Diseases Diseases

About Plant Phytoalexins


Plant phytoalexins are basically plant substances or chemicals produced by a plant after it is infected. These substances are produced as a result of plant defense mechanism which may be elicited by the invasion of a pathogen or in stressful conditions for example extreme temperatures etc. These plant phytoalexins can be terpenoids, glycosteroids or alkaloids depending on the type of pathogenic infection and the plant type. These substances act on the pathogen which is attacking the plant.


This class of plant antimicrobials was first discovered by K.O Muller and it was he who called these substances plant Phytoalexins. Muller was of the view that these chemical products were formed as a response to the elicitors, but could not be produced without the presence of infectious pathogen. He also was of the view that the production of these chemicals required the expenditure of plant energy mostly in the shape of genetic transcription or translation. Muller had to investigate the function of plant phytoalexins thoroughly so that they could fit the correct definition of an antimicrobial or antibiotic substance. A further requirement for a phytoalexin to be called an antimicrobial was to act as a basis of a disease resistance mechanism. After all this research the basic definition was coined which described a phytoalexin as a substance with a very low molecular weight and which was produced and accumulated by the plants in response to infections.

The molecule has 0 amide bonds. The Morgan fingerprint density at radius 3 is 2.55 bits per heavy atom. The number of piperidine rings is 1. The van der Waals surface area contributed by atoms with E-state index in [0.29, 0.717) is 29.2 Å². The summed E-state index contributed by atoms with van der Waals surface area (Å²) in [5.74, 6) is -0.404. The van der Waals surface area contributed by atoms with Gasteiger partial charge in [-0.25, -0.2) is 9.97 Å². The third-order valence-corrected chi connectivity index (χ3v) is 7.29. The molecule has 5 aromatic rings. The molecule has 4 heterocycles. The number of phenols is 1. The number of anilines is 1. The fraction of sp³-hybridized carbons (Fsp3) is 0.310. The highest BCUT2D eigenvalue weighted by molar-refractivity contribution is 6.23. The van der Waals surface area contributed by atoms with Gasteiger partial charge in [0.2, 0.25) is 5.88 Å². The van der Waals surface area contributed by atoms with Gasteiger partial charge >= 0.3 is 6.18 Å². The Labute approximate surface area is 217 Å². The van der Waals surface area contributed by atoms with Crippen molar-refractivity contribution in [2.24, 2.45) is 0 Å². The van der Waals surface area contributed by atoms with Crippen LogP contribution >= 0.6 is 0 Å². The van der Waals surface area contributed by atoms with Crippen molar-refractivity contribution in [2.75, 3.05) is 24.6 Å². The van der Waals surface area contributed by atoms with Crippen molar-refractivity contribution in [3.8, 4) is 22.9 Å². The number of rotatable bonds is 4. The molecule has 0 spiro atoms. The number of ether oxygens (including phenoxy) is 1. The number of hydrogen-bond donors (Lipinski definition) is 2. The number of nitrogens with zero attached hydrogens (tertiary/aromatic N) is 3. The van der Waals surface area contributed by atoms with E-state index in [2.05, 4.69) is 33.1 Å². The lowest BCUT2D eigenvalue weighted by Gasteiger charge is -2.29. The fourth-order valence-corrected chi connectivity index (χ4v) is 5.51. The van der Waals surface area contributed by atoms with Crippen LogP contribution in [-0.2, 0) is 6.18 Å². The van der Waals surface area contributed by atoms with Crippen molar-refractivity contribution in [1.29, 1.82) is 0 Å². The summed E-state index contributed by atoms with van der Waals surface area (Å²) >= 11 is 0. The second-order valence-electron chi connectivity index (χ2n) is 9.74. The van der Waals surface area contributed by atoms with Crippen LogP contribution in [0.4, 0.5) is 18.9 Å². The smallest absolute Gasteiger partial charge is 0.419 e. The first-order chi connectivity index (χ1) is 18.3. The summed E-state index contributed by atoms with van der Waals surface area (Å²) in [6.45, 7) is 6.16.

The basic mechanism of action of plant phytoalexins can be described as that of a substance which is highly toxic to the plant attacking organisms. This is justified by the following process by which these chemicals defend the plant against infections. The phytoalexin either punches small microscopic holes into the cell wall of the infectious organism or it either disrupts the maturation process of the pathogenic moiety. Phytoalexins can also hinder the reproduction system of the pathogenic substance as a result the plant becomes better resistant to all sorts of microbial infections. This is proven by the fact that the mutant plants which cannot produce phytoalexins are more prone to microbial infections and thus have extensive pathogenic colonization as compared to wild type of plants. A plant combats infections in two ways, long term and short term.

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The long term defense mechanism involves the production of plant phytoalexins. This involves the coordination of the damaged plant tissue with the other parts of the plant. This is hormone mediated. Thus signals are transmitted to the genetic system of the plant and as a result the production of phytoalexins is triggered with the help of genetic transcription and translation. The accumulation of plant phytoalexins into the plant is only temporary as they are eventually degraded, hydrolyzed or polymerized with the help of an enzyme by the name of extracellular peroxides, which is also produced by the plant. Although the role of phytoalexins is still unclear but research has shown that the accumulation of phytoalexins at the site of infection, the increased activity of the enzyme responsible for its production and the fact that natural plants with phytoalexin producing properties grow better are some findings which definitely reinforce their importance for the plants.




By Maryam Cheema, published at 03/26/2012
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